By Meg Flippin, Benzinga
Longeveron Inc. (NASDAQ: LGVN), a clinical-stage biotech company aiming to slow the effects of life-threatening and chronic aging-related conditions using cellular therapies, is making inroads with Lomecel-B, its investigational treatment for hypoplastic left heart syndrome (HLHS), Alzheimers disease and aging-related frailty.
On October 5th, the Miami-based biotech announced that Lomecel-B met its primary safety endpoint and showed a lack of deterioration in cognitive or atrophy signals in approximately 50 patients aged 60 to 85 years old with mild Alzheimers disease, marking a major milestone for the company. The successful trial paves the way for more clinical studies of this potentially game-changing treatment.
We believe these results provide important validation of both the safety and therapeutic potential of Lomecel-B in the treatment of Alzheimers disease and provide a robust foundation for additional clinical trials in this and other indications, Wael Hashad, CEO of Longeveron, said announcing the trial results. In late December, the company released additional new clinical and biomarker results from the trial that reinforced the earlier top-line findings. Additional analysis of cognitive function and daily living data showed favorable results with Lomecel-B over placebo. The drug was shown to slow and in some cases improve certain measurements of cognitive function (MoCA, MMSE).
In addition to reporting promising results for Lomecel-B, in October 2023, Longeveron secured $4 million in gross proceeds before expenses from a round of equity financing. In late December, Longeveron closed a previously announced registered direct offering of 1.35 million shares priced at $1.62 per share, raising an additional $2.36 million in gross proceeds. Longeveron plans to use the net proceeds to fund the ongoing clinical and regulatory development of Lomecel-B and for capital expenditures, working capital, and general corporate purposes. The company reported that as of the end of the third quarter, it has enough existing cash and short-term investments to cover expenses and capital requirements into the first quarter of 2024.
Investor Aspirations And Stock Trend
Some investors are hopeful that Lomecel-B could possibly play a role in the future in treating Alzheimers disease, which affects about 6.7 million people 65 and older in the U.S. In 2023 alone, Alzheimers and other dementias will cost the U.S. $345 billion, according to the Alzheimers Association. By 2050, total payments for healthcare, long-term care and hospice for those with dementia are projected to reach nearly $1 trillion.
Lomecel-B appears to target inflammation, and it is believed that inflammation plays a role in the onset and progression of Alzheimers disease. Researchers made this discovery after several studies showed that people who took anti-inflammatory drugs like Enbrel and Humira were as much as 50% less likely to develop Alzheimer's disease later in life. These discoveries have in part helped to spur a new class of investigational drugs that aim to treat and cure Alzheimers disease by targeting inflammation. Lomecel-B is made from medical signaling cells (MSCs) derived from the bone marrow of healthy adult donors. It is believed that these cells travel to sites of damage or inflammation in the body and promote cellular regeneration and repair.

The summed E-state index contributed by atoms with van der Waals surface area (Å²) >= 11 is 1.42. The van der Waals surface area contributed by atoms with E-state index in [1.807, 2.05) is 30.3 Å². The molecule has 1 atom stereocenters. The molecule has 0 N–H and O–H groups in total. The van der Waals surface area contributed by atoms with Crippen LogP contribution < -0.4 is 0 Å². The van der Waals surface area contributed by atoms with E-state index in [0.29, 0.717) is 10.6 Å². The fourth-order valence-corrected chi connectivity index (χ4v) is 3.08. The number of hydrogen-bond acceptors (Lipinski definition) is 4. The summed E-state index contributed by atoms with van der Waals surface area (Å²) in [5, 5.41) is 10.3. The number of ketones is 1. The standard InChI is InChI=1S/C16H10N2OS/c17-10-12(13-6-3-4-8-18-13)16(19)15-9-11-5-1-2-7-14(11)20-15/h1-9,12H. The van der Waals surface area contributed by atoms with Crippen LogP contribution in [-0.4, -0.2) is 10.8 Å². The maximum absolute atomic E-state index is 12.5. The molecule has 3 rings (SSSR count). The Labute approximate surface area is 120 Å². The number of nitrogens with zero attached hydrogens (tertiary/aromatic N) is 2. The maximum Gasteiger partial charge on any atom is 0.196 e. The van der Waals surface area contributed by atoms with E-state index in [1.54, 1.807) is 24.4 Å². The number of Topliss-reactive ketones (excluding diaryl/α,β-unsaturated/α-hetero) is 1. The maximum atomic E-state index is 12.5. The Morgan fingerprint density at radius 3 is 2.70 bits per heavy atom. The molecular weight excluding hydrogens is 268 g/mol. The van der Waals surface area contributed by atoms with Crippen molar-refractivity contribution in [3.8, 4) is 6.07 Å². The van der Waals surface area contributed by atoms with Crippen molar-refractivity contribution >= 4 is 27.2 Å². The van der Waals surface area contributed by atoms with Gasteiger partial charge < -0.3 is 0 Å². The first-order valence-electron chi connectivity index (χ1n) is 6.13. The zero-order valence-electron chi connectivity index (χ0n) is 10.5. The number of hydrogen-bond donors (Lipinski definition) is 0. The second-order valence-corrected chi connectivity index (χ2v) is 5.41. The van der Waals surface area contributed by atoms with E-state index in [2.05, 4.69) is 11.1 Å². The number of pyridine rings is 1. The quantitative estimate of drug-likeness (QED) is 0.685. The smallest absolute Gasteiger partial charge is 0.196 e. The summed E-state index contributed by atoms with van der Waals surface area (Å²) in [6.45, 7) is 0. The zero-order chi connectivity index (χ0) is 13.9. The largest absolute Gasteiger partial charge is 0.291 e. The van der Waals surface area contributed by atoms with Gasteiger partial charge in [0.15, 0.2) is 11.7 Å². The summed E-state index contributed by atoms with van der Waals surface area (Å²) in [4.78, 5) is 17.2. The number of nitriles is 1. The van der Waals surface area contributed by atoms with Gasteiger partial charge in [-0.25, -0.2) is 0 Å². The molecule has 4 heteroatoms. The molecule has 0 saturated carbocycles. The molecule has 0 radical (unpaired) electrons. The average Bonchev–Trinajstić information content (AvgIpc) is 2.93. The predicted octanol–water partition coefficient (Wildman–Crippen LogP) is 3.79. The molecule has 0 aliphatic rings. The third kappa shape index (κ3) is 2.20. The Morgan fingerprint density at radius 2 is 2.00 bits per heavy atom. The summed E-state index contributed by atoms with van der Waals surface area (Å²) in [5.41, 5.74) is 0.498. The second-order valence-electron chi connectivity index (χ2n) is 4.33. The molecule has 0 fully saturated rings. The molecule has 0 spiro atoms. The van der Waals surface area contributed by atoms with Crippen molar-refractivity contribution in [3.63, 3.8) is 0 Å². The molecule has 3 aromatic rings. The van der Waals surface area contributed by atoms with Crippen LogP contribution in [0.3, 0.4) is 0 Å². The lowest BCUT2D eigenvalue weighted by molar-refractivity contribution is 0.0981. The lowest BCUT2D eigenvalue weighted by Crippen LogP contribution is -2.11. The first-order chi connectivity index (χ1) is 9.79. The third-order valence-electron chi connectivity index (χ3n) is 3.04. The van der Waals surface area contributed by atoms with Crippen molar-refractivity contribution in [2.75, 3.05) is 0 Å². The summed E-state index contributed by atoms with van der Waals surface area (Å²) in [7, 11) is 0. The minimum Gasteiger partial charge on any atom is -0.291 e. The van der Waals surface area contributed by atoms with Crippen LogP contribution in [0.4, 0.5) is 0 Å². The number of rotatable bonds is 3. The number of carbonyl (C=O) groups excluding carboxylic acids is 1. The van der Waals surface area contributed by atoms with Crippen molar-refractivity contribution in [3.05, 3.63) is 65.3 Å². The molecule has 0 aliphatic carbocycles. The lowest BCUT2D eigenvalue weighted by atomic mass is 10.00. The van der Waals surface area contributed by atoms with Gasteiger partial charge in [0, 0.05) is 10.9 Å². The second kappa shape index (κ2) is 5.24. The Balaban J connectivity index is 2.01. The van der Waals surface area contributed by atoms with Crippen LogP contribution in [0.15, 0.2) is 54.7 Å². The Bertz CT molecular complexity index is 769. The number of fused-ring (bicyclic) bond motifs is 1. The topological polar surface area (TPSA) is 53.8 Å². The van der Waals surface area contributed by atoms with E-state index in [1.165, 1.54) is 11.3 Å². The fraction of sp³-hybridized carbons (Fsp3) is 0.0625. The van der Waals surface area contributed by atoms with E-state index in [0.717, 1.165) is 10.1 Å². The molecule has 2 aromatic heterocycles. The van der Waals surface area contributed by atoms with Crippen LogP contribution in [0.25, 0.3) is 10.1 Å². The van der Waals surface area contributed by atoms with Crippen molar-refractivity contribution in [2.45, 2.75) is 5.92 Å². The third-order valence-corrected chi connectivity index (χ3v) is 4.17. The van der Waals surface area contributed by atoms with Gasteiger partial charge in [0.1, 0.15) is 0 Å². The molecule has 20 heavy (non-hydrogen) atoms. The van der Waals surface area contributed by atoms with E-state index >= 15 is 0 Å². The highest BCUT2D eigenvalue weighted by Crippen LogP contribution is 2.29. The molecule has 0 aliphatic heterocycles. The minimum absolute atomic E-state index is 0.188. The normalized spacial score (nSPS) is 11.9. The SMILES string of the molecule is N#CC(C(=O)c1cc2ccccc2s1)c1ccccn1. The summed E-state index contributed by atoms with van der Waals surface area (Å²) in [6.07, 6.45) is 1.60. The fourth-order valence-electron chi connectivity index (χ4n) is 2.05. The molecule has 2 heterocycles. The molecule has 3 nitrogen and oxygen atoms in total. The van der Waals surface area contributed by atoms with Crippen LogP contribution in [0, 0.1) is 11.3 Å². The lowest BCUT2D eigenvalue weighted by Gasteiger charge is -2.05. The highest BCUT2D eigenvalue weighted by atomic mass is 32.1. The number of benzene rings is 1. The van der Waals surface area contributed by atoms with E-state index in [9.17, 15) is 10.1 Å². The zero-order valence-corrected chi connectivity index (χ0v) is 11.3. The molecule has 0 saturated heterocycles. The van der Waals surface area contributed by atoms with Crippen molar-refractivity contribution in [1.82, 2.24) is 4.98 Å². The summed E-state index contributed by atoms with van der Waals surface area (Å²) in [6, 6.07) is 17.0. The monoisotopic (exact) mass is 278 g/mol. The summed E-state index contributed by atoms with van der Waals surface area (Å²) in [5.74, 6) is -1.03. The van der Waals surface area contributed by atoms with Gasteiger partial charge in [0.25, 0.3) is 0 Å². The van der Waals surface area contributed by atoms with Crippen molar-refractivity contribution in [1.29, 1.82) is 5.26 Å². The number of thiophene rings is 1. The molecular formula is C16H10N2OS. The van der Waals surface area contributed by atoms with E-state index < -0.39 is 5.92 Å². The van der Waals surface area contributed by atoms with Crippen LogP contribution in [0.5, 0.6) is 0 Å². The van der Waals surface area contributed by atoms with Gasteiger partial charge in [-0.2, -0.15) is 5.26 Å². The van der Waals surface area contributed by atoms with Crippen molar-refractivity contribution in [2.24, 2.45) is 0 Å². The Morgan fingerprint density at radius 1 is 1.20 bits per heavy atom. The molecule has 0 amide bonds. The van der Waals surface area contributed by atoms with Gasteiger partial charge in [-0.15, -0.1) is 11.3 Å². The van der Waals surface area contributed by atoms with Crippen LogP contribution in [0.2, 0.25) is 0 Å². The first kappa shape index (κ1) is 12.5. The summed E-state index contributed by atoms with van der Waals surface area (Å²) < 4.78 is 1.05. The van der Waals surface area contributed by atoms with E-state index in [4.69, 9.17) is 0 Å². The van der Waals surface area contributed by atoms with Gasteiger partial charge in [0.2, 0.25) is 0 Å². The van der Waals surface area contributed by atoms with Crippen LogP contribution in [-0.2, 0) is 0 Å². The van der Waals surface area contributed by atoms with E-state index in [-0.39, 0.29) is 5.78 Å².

More Potential Catalysts On The Horizon?
Lomecel-B as a potential treatment for Alzheimers isnt the only possible catalyst on the horizon for Longeveron, and investors may want to watch for more to come. The therapeutic treatment is also in stage 2 trials to treat Hypoplastic Left Heart Syndrome (HLHS) and Aging-related frailty. HLHS is a rare pediatric congenital heart defect that affects about 1,000 babies in the U.S. annually. The left side of the heart fails to develop in patients with HLHS leading to short-term mortality, delayed development and long-term organ failure.
Lomecel-B is administered directly into the cardiac tissue of the right ventricle for HLHS patients. The goal is to improve cardiac function through the regenerative, pro-vascular and anti-inflammatory effects of MSCs. Results from a phase 1 ELPIS 1 trial showed 100% survival in Lomecel-B-treated children at up to five years of age. Historically, children with HLHS have about 20% mortality by five years.
The results were encouraging enough for Lomecel-B to be given the Rare Pediatric Disease Designation (RPD), Orphan Drug Designation (ODD) and Fast Track Designation from the FDA. A phase 2 trial in HLHS of 38 patients is currently underway. In August, the trial surpassed the 50% enrollment threshold.
The company is also in a phase 2 trial of Lomecel-B to treat aging-related frailty, which is characterized by mobility disability, weakness, fatigue, weight loss, slowness and low activity. Its current phase 2 trial will include 45 patients in Japan, where nearly a third of the population is over 65.
With our Phase 2 ELPIS II trial in HLHS moving toward anticipated completion in 2024, and our Phase 2 program in Aging-related frailty progressing in Japan as well, we look forward to meaningful milestones in the near term and to fully realizing the therapeutic potential of Lomecel-B, said Hashad.
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